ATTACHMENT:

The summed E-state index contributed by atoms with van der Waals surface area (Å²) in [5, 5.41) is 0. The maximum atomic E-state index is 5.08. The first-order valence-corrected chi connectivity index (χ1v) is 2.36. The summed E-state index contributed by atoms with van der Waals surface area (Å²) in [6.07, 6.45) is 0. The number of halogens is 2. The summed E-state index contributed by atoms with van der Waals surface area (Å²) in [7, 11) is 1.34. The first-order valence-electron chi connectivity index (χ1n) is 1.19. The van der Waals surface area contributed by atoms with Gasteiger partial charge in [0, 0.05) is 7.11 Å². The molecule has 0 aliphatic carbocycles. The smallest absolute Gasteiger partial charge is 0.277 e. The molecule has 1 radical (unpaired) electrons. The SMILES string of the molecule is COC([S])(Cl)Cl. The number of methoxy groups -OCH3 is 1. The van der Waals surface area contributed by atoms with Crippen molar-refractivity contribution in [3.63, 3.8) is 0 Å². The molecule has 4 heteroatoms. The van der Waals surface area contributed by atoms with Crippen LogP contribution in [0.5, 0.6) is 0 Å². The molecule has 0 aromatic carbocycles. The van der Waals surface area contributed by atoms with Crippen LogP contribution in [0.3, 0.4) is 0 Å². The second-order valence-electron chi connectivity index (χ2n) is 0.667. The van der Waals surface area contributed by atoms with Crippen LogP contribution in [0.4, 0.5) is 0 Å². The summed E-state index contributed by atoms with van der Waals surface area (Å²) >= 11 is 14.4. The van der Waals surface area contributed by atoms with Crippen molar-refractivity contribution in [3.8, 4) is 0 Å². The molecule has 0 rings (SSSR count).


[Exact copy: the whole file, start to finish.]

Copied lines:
The summed E-state index contributed by atoms with van der Waals surface area (Å²) in [5, 5.41) is 0. The maximum atomic E-state index is 5.08. The first-order valence-corrected chi connectivity index (χ1v) is 2.36. The summed E-state index contributed by atoms with van der Waals surface area (Å²) in [6.07, 6.45) is 0. The number of halogens is 2. The summed E-state index contributed by atoms with van der Waals surface area (Å²) in [7, 11) is 1.34. The first-order valence-electron chi connectivity index (χ1n) is 1.19. The van der Waals surface area contributed by atoms with Gasteiger partial charge in [0, 0.05) is 7.11 Å². The molecule has 0 aliphatic carbocycles. The smallest absolute Gasteiger partial charge is 0.277 e. The molecule has 1 radical (unpaired) electrons. The SMILES string of the molecule is COC([S])(Cl)Cl. The number of methoxy groups -OCH3 is 1. The van der Waals surface area contributed by atoms with Crippen molar-refractivity contribution in [3.63, 3.8) is 0 Å². The molecule has 4 heteroatoms. The van der Waals surface area contributed by atoms with Crippen LogP contribution in [0.5, 0.6) is 0 Å². The molecule has 0 aromatic carbocycles. The van der Waals surface area contributed by atoms with Crippen LogP contribution in [0.3, 0.4) is 0 Å². The second-order valence-electron chi connectivity index (χ2n) is 0.667. The van der Waals surface area contributed by atoms with Crippen LogP contribution in [0.4, 0.5) is 0 Å². The summed E-state index contributed by atoms with van der Waals surface area (Å²) >= 11 is 14.4. The van der Waals surface area contributed by atoms with Crippen molar-refractivity contribution in [3.8, 4) is 0 Å². The molecule has 0 rings (SSSR count).